What is the potential for the region becoming an entrepreneurship hub for new media, especially social media?
DENNIS: This is a perfect time for social media all over the world to emerge and develop, but itâ€™s especially vital in the Middle East. Here, there are financial resources to make this happen and there are talented young people who are interested in entrepreneurship. They are developing new outlets, new channels and marketing possibilities. Thereâ€™s a lot out there that will fuel news and information desires for people in the region. It will encourage entertainment and the whole realm of opinion media. Itâ€™s is a very good time and media are evolving almost every day.
How much potential is there for developing Arabic language content?
DENNIS: At Northwestern University in Qatar (NU-Q), we want our students be more proficient in Arabic and to be able to work both in English and Arabic language media. We think thatâ€™s very important because the vast majority of the people in the region do speak Arabic, appreciate the Arabic language and want to read and experience things in Arabic. People who only know and can work proficiently in English and who come from this region are in fact excommunicating themselves from their heritage, culture and their people. There is a huge market for well trained and educated people who can manage and lead both the English and Arabic language media and other bilingual media as well.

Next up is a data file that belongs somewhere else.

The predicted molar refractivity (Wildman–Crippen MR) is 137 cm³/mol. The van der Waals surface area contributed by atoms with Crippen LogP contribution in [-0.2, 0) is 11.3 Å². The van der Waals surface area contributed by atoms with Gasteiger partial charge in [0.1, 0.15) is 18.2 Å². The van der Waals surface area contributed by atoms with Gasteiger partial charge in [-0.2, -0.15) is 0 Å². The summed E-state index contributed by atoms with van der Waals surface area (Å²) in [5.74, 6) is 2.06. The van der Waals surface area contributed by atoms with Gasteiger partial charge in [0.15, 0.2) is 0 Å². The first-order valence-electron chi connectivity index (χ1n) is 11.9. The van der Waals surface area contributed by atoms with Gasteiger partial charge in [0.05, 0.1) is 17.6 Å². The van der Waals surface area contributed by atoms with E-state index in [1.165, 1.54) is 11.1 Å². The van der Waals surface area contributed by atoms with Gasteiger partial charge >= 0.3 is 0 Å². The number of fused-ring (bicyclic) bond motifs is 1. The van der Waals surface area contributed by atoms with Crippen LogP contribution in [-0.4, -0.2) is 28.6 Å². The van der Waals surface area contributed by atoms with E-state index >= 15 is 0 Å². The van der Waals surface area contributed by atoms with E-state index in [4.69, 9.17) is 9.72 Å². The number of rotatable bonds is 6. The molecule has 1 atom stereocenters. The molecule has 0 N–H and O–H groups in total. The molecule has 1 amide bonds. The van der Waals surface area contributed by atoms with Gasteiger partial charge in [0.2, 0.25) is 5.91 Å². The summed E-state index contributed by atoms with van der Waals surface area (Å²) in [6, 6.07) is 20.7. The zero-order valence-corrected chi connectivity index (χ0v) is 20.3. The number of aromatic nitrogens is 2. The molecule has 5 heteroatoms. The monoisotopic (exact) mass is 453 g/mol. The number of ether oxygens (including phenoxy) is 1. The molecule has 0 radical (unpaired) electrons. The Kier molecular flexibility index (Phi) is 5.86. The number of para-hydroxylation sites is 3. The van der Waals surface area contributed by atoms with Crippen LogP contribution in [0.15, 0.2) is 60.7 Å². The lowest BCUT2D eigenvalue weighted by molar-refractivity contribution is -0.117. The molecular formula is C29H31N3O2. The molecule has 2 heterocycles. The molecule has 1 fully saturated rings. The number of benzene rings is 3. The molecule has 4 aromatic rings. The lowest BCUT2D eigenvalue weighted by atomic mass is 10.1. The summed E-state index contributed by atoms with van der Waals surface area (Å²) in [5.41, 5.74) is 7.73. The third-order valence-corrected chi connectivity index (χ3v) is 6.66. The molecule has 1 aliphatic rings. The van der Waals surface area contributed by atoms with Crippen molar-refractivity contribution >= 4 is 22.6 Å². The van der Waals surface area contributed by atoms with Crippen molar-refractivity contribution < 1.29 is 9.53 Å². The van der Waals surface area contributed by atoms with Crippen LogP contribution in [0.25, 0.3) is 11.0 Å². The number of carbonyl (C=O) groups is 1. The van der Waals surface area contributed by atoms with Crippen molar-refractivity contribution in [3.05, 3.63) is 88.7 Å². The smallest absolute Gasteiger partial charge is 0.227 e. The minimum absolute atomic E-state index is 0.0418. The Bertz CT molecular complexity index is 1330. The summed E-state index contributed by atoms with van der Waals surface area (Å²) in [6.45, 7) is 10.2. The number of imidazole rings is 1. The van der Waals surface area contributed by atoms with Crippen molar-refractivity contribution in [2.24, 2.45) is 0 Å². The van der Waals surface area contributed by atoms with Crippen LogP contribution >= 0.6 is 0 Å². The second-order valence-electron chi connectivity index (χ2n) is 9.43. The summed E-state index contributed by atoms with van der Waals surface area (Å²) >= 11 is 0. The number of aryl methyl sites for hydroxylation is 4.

We are trying to develop the talent in the region so that all of the talent does not have to come from elsewhere. Qatar is on the cutting edge. There is an enormous interest in being an entertainment and media center and I see that as a very real possibility.
In the United States,Â we'veÂ seen the consolidation of media whereas we have not seen that much here in the Middle East. Do you see the consolidation process happening regionally as much as we have seen in the West?
DENNIS: The consolidation of media, which is taking place across North America and in Europe, hasnâ€™t really come to the Middle East yet. That is because the media markets here have not been very well developed and havenâ€™t always had profitable media. Much of the media here is subsidized. Concentration of ownership usually takes place when you have a great deal of profitability in the media and when there is an advantage in merging one entity with another. Itâ€™s not always a positive thing when you have enormous concentration. Diversity of media in the Middle East is a good thing. The diversity of ownership is a diversity of ideas; however, media outlets will be more robust and more powerful if there are fewer of them. Instead of having five newspapers of medium quality there could be one or two of high quality. Television media and other media enterprises can be synergistic. Whether they are joined by ownership or joined by partnerships, itâ€™s good to have radio, television, and satellite operations, working with print publishing to repurpose content and to use multiple platforms to distribute information and messages.